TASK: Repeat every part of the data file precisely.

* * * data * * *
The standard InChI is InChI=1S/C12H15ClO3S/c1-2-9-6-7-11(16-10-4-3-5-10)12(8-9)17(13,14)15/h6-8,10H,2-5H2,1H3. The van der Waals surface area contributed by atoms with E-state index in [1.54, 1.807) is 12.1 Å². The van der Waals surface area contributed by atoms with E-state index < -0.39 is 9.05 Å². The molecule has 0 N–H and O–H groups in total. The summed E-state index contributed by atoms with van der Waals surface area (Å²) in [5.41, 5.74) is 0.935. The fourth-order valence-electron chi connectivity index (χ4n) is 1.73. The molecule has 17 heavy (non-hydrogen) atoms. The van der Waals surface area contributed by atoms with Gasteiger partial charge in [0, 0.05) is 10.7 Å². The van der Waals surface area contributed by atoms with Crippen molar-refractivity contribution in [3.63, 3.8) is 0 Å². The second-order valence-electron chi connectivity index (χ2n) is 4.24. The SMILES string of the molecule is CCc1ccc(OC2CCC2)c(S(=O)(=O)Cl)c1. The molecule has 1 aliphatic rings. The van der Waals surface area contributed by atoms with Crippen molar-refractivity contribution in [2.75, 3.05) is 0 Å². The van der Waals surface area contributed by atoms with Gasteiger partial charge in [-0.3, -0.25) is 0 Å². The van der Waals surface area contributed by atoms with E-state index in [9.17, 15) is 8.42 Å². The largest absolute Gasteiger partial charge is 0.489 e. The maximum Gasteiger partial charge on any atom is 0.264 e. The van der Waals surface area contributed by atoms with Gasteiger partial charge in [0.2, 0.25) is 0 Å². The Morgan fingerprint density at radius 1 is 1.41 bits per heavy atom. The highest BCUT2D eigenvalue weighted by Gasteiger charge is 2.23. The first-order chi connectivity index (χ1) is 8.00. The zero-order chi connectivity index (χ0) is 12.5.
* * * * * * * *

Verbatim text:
The standard InChI is InChI=1S/C12H15ClO3S/c1-2-9-6-7-11(16-10-4-3-5-10)12(8-9)17(13,14)15/h6-8,10H,2-5H2,1H3. The van der Waals surface area contributed by atoms with E-state index in [1.54, 1.807) is 12.1 Å². The van der Waals surface area contributed by atoms with E-state index < -0.39 is 9.05 Å². The molecule has 0 N–H and O–H groups in total. The summed E-state index contributed by atoms with van der Waals surface area (Å²) in [5.41, 5.74) is 0.935. The fourth-order valence-electron chi connectivity index (χ4n) is 1.73. The molecule has 17 heavy (non-hydrogen) atoms. The van der Waals surface area contributed by atoms with Gasteiger partial charge in [0, 0.05) is 10.7 Å². The van der Waals surface area contributed by atoms with Crippen molar-refractivity contribution in [3.63, 3.8) is 0 Å². The second-order valence-electron chi connectivity index (χ2n) is 4.24. The SMILES string of the molecule is CCc1ccc(OC2CCC2)c(S(=O)(=O)Cl)c1. The molecule has 1 aliphatic rings. The van der Waals surface area contributed by atoms with Crippen molar-refractivity contribution in [2.75, 3.05) is 0 Å². The van der Waals surface area contributed by atoms with Gasteiger partial charge in [-0.3, -0.25) is 0 Å². The van der Waals surface area contributed by atoms with E-state index in [9.17, 15) is 8.42 Å². The largest absolute Gasteiger partial charge is 0.489 e. The maximum Gasteiger partial charge on any atom is 0.264 e. The van der Waals surface area contributed by atoms with Gasteiger partial charge in [0.2, 0.25) is 0 Å². The Morgan fingerprint density at radius 1 is 1.41 bits per heavy atom. The highest BCUT2D eigenvalue weighted by Gasteiger charge is 2.23. The first-order chi connectivity index (χ1) is 8.00. The zero-order chi connectivity index (χ0) is 12.5.